Mr AA was diagnosed with glaucoma and cataract at his initial presentation. At that time he was told he had advanced eye disease and needed to have surgery to preserve his vision. He asked whether the operation would make him see better. He was frankly informed that it would only preserve the vision he had at that time in the left eye; and that, if the cataract was causing much of the poor vision in the right eye, his vision in that eye would improve after cataract surgery.
Medical treatment with eye drops (xalatan and timolol) was recommended, and Mr AA was given one month to make a decision about surgery. He was told to get the prescribed medications in the meantime and to start using them.
Mr AA did not return until six months later. He said that he had bought one bottle each of the eye drops, but could not buy more because they were expensive. He decided not to come back to the clinic because he was sure the doctor would be angry with him. At that stage he decided to see a traditional healer on the recommendation of a close family friend.
When this did not work, Mr AA went to a different eye clinic near his home where he was told he had cataract and needed to go to hospital for surgery. This brought him back to the same eye unit, where visual field assessment by confrontation was attempted.
This showed substantial loss of his peripheral visual field: Mr AA was only able to see fingers when they were presented in the centre of his visual axis.
Mr AA was informed that his vision had deteriorated further since the last time he was seen, and that if this continued he would lose vision permanently in both eyes. He was offered combined cataract surgery and trabeculectomy in the right eye, and trabeculectomy only in the left eye. The right eye would be operated on first.
Surgery, rather than medical treatment, was offered because it was clear from past experience that he would not be able to afford to use the more effective eye drops on a regular basis: surgery would be a one-time procedure which would be cheaper for him in the long run.
The decision to offer combined trabeculectomy and cataract surgery was made based on the patient’s record of defaulting on follow-up. Removal of the cataract from the right eye would provide him with some improvement in vision as well as IOP control, which would hopefully motivate him to present for trabeculectomy in the left eye at a later time.
Mr AA agreed that he would have the operation this time, but said he wanted time to talk to his family about how they could make the money available. As he could not afford xalatan, he was then asked to use only timolol until the surgery date. Pilocarpine, even though less costly, was not an option for him as cataract surgery was being planned.
Mr AA was given two weeks to make a decision and return.
He returned after three weeks, explaining that the person accompanying him had been away. However, he came prepared to have surgery and was admitted for surgery immediately so as not to lose him.
The standard surgery usually offered at the hospital is manual small-incision sutureless cataract surgery. Mr AA was initially offered right ECCE and PCIOL, because combined SICS and trabeculectomy can be more difficult to perform. However, the final decision was to offer SICS with PCIOL at a temporal site, and simultaneous trabeculectomy with MMC at a more nasal position. The decision to use MMC was to prevent bleb scarring.
Mr AA’s immediate post-operative unaided visual acuity in the operated eye was 4/60. He was also informed about the importance of adherence to prescribed medication and follow-up after the operation.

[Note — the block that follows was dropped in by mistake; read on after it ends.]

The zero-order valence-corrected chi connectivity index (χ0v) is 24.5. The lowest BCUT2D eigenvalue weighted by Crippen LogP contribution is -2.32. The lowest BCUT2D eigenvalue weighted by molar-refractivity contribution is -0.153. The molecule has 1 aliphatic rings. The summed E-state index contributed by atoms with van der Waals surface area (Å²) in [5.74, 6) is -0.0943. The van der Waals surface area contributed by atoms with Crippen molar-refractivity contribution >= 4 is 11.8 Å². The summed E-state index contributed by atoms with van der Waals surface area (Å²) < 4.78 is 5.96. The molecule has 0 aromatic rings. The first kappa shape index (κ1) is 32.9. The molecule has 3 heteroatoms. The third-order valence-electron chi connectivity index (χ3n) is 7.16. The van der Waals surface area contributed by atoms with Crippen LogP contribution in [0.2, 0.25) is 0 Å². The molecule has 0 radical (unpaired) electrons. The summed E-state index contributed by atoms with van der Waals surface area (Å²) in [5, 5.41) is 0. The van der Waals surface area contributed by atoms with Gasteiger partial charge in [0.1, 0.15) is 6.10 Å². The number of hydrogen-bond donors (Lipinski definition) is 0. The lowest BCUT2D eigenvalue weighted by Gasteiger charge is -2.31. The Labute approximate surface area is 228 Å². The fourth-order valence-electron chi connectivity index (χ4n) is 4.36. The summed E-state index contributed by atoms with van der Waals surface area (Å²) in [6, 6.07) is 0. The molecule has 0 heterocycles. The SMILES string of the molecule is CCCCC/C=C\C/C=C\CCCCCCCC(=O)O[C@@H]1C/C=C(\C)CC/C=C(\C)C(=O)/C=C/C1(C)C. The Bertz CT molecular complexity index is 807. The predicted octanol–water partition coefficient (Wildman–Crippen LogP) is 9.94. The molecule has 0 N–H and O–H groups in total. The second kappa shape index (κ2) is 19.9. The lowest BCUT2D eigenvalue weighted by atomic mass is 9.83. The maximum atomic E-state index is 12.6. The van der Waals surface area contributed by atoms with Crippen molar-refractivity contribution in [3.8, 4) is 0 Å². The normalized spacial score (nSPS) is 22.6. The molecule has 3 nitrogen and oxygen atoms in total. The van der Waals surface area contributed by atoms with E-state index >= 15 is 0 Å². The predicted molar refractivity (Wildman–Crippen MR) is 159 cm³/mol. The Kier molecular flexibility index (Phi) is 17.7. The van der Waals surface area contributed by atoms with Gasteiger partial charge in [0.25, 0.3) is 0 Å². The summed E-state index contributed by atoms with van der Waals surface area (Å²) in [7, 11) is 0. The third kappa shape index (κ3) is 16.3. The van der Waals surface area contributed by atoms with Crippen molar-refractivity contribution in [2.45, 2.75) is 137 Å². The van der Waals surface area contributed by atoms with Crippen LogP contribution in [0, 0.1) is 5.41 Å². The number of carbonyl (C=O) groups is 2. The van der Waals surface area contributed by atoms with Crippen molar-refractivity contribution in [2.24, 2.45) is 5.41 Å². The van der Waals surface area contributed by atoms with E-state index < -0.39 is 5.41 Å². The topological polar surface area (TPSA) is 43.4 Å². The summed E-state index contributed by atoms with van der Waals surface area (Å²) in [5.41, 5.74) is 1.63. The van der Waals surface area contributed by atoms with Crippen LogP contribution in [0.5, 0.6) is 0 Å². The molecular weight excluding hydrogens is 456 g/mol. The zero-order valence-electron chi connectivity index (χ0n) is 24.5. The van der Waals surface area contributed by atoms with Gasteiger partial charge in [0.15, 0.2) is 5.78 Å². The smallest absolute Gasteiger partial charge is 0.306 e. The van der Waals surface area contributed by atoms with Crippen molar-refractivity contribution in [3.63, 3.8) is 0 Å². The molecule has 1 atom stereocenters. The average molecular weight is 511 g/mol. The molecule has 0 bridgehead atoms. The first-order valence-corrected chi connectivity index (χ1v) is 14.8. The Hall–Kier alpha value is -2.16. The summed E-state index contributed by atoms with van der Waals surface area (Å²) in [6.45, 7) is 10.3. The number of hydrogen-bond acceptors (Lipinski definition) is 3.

Mr AA returned for his 1-month follow-up appointment and had a postoperative review of the right eye. His unaided visual acuity was 6/60; the bleb was draining and was not cystic; the IOP was 12 mmHg and he was pleased with his improved visual function.
There was some discussion about what to do about the left eye and he was asked to bring his first-degree relatives to the next appointment, so that they could be screened for glaucoma.
Mr AA underwent refraction of the left eye and had a corrected visual acuity of 6/18. IOP was controlled with timolol and xalatan (which Mr AA was able to buy using some of the funds he had set aside for the operation). However, because he expressed concern about not being able to afford life-long medication, left eye trabeculectomy with MMC was subsequently performed.
We are grateful to our reviewers, Clare Gilbert, Richard Wormald, and Nick Astbury for their contributions.
Final comments by the panellists
“An interesting case and very real in our setting. Mr AA highlights the problem that we all experience: non-compliance with topical medication and failure to return for regular follow-up.”
“The ophthalmologist made very reasonable decisions in the light of the prevailing circumstances.”
“Even challenging situations can lead to success, as seen in this case, at least in the short term.”
“Surgery is definitely the right approach in the management of this patient; otherwise the next time he returns his visual acuity may be further reduced.”
“The uptake of glaucoma surgery still seems very low in Africa. However, we should realise that, for many of our patients, surgery should be the first line of treatment. Nevertheless, there will still be patients who would adamantly refuse surgery, and for whom we would need to consider laser treatment, if available.”
“This case underscores the role of advocacy for universal health care to cover potentially blinding conditions such as glaucoma, as well as the need for greater public education and awareness. These are issues which the ophthalmologist cannot handle alone but which require engagement with government and other community development sectors.”